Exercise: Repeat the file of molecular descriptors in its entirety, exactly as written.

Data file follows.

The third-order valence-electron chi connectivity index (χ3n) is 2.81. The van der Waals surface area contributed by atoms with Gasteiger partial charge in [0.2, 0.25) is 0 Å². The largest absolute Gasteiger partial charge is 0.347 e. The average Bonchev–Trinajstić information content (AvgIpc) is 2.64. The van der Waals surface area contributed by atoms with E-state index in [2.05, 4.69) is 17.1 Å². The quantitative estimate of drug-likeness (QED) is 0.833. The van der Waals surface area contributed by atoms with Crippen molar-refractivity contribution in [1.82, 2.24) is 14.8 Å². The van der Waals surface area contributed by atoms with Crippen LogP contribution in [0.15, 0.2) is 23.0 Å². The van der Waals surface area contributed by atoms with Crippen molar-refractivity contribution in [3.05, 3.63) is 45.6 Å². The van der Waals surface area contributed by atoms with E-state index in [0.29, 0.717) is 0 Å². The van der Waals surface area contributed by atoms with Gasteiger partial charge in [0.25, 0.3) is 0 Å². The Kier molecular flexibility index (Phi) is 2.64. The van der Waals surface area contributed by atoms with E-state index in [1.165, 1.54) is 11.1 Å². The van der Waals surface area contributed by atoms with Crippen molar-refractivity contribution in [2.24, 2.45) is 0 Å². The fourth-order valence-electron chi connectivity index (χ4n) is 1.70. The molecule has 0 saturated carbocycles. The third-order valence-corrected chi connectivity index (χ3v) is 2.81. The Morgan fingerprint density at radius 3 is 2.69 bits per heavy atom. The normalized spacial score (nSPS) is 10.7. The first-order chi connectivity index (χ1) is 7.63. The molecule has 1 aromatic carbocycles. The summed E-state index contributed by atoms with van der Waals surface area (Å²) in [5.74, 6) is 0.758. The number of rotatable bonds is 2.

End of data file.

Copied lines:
The third-order valence-electron chi connectivity index (χ3n) is 2.81. The van der Waals surface area contributed by atoms with Gasteiger partial charge in [0.2, 0.25) is 0 Å². The largest absolute Gasteiger partial charge is 0.347 e. The average Bonchev–Trinajstić information content (AvgIpc) is 2.64. The van der Waals surface area contributed by atoms with E-state index in [2.05, 4.69) is 17.1 Å². The quantitative estimate of drug-likeness (QED) is 0.833. The van der Waals surface area contributed by atoms with Crippen molar-refractivity contribution in [1.82, 2.24) is 14.8 Å². The van der Waals surface area contributed by atoms with Crippen LogP contribution in [0.15, 0.2) is 23.0 Å². The van der Waals surface area contributed by atoms with Crippen molar-refractivity contribution in [3.05, 3.63) is 45.6 Å². The van der Waals surface area contributed by atoms with E-state index in [0.29, 0.717) is 0 Å². The van der Waals surface area contributed by atoms with Gasteiger partial charge in [0.25, 0.3) is 0 Å². The Kier molecular flexibility index (Phi) is 2.64. The van der Waals surface area contributed by atoms with E-state index in [1.165, 1.54) is 11.1 Å². The van der Waals surface area contributed by atoms with Crippen molar-refractivity contribution in [2.24, 2.45) is 0 Å². The fourth-order valence-electron chi connectivity index (χ4n) is 1.70. The molecule has 0 saturated carbocycles. The third-order valence-corrected chi connectivity index (χ3v) is 2.81. The Morgan fingerprint density at radius 3 is 2.69 bits per heavy atom. The normalized spacial score (nSPS) is 10.7. The first-order chi connectivity index (χ1) is 7.63. The molecule has 1 aromatic carbocycles. The summed E-state index contributed by atoms with van der Waals surface area (Å²) in [5.74, 6) is 0.758. The number of rotatable bonds is 2.